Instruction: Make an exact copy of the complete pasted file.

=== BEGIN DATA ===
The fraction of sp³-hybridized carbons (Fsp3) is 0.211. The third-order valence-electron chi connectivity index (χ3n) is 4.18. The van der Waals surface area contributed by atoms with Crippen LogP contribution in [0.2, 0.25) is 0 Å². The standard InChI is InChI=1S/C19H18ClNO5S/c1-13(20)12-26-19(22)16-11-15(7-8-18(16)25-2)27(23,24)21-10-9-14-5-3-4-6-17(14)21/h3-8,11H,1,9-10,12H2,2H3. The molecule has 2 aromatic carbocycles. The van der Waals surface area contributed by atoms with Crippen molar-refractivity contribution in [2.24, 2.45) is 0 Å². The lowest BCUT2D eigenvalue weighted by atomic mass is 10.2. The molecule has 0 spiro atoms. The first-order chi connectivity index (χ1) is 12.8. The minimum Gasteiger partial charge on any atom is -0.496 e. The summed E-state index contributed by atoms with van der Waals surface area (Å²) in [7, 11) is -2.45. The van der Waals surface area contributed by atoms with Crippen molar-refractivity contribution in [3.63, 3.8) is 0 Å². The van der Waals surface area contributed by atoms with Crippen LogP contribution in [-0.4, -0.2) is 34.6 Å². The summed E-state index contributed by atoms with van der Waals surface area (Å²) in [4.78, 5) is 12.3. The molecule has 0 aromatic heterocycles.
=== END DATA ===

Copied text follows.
The fraction of sp³-hybridized carbons (Fsp3) is 0.211. The third-order valence-electron chi connectivity index (χ3n) is 4.18. The van der Waals surface area contributed by atoms with Crippen LogP contribution in [0.2, 0.25) is 0 Å². The standard InChI is InChI=1S/C19H18ClNO5S/c1-13(20)12-26-19(22)16-11-15(7-8-18(16)25-2)27(23,24)21-10-9-14-5-3-4-6-17(14)21/h3-8,11H,1,9-10,12H2,2H3. The molecule has 2 aromatic carbocycles. The van der Waals surface area contributed by atoms with Crippen molar-refractivity contribution in [2.24, 2.45) is 0 Å². The lowest BCUT2D eigenvalue weighted by atomic mass is 10.2. The molecule has 0 spiro atoms. The first-order chi connectivity index (χ1) is 12.8. The minimum Gasteiger partial charge on any atom is -0.496 e. The summed E-state index contributed by atoms with van der Waals surface area (Å²) in [7, 11) is -2.45. The van der Waals surface area contributed by atoms with Crippen molar-refractivity contribution in [3.63, 3.8) is 0 Å². The van der Waals surface area contributed by atoms with Crippen LogP contribution in [-0.4, -0.2) is 34.6 Å². The summed E-state index contributed by atoms with van der Waals surface area (Å²) in [4.78, 5) is 12.3. The molecule has 0 aromatic heterocycles.